Is Tom Pidcock a future Tour de France winner? ‘Nothing is excluded’

A thrilling victory atop Alpe d'Huez only raises expectations about Pidcock's grand tour future. His coach says 'we are going to see his limits.'

Photo: Michael Steele/Getty Images

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Tom Pidcock blew everyone away Thursday in a spectacular show to win atop Alpe d’Huez, the most famous mountain at the Tour de France.

No one questions the 22-year-old’s cycling pedigree, but is Pidcock yellow jersey material as a potential grand tour winner?

The Ineos Grenadiers Tour rookie is quickly demonstrating he might be.

Pidcock said as much Thursday when he made clear his ambitions reach far beyond winning individual stages, comparing himself to the likes of Wout van Aert and Tadej Pogačar.

“I’m ambitious, I’m here to learn, and I’ve learned a hell of a lot,” Pidcock said. “I think I have bigger ambitions in this race in the future for sure after this experience.”

When the Tour started in Denmark on July 1, Ineos Grenadiers officials muted the GC expectations for Pidcock in his Tour debut. Team boss Rod Ellingworth said Pidcock was racing the Tour “to learn,” and not have any pressure to perform on GC.

Last year, Pidcock made it through the Vuelta a España riding quietly in 67th, telling VeloNews in an interview last year he would like to target GC in a grand tour “in the future.”

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That future is now.

Pidcock’s multifaceted skills in cyclocross and mountain biking helped him safely negotiate the landmines in the first week, and despite a wobble in stage 11 over the Col du Galibier when he was distanced by the GC favorites, Pidcock is proving himself in the high mountains.

‘Nothing is excluded at the moment’

Adam Yates and Tom Pidcock are the future of British cycling. (Photo: Alex Broadway/Getty Images)

He starts Friday’s 13th stage in eighth at 7:39 back. Anywhere in the top-10 in Paris would exceed pre-Tour expectations.

“The extent of his talent, I don’t know where he goes from here, really,” said 2012 Tour winner Bradley Wiggins. “We say that every time he does something, but it is amazing. It truly is amazing.”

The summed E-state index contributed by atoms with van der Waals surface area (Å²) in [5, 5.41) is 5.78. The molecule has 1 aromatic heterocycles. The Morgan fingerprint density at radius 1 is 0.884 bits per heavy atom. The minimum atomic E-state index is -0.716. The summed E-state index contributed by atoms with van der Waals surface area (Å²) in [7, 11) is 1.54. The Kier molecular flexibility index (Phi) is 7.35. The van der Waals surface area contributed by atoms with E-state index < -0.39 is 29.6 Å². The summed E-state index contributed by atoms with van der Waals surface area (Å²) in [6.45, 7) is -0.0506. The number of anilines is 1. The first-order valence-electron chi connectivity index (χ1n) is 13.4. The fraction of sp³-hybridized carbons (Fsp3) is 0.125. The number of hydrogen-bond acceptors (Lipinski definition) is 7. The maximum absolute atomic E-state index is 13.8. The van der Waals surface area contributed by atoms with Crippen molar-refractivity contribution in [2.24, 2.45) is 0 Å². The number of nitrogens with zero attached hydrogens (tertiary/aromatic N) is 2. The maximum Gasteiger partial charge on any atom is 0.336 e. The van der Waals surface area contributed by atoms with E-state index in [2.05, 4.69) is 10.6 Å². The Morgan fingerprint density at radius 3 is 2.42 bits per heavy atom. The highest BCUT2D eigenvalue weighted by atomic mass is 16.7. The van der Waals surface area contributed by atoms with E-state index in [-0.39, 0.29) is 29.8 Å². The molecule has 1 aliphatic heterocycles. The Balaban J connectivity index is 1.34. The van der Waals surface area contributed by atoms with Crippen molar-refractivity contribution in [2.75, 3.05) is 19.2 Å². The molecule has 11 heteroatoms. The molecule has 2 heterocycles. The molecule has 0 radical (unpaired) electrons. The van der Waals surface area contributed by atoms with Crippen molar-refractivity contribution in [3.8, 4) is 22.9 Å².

Pidcock’s rise comes just as Ineos Grenadiers is trying to reinvent itself following a decade of dominance in the Tour.

The team won seven yellow jerseys with four different riders in a span of eight years, with three of them British, with Wiggins, Chris Froome, and Geraint Thomas. Colombian Egan Bernal won the team’s final yellow jersey in 2019.

Since then, Jumbo-Visma and UAE Team Emirates have dominated the Tour, with Tadej Pogačar winning back to back yellow jerseys, and Jumbo-Visma finishing second each time.

Thomas hailed his younger teammate, who followed in his footsteps to win at Alpe d’Huez.

“He’s a super talent, he has been riding really well,” Thomas said. “It’s great to see him do well. Second Brit to win up here, it’s a nice accolade to have.”

Ineos Grenadiers has a deep crop of young talent, and Ellingworth said the team will be focusing on developing such riders as Pidcock, Magnus Sheffield, Carlos Rodriguez, and Luke Plapp.

Pidcock’s coach Kurt Bogaerts told Wielerfliets that no one knows Pidcock’s full potential yet in three-week grand tours.

“Nothing is excluded at the moment,” Bogaerts told Wielerfliets. “We’re going to see how much he can achieve and what his limits are. Win the Tour de France? It is not excluded. He has several attributes to compete in to win a grand tour. He can time trial, ride uphill and is sensible. It will also depend on the resistance there is. Everyone has their limits and where are Tom’s? We will see that in the future.”

The UK has delivered three yellow jerseys, with Wiggins, Froome, and Thomas.

Could Pidcock be the fourth?

In the wake of his spectacular Alpe d’Huez victory, the Tour de France yellow jersey hype machine is kicking into a higher gear.

Pidcock is taking it all in stride.

“It’s made my Tour de France so far, even if something happens and I get dropped every day, I don’t care,” he said. “A stage win in my first Tour, it’s not bad, is it?”

An American in France

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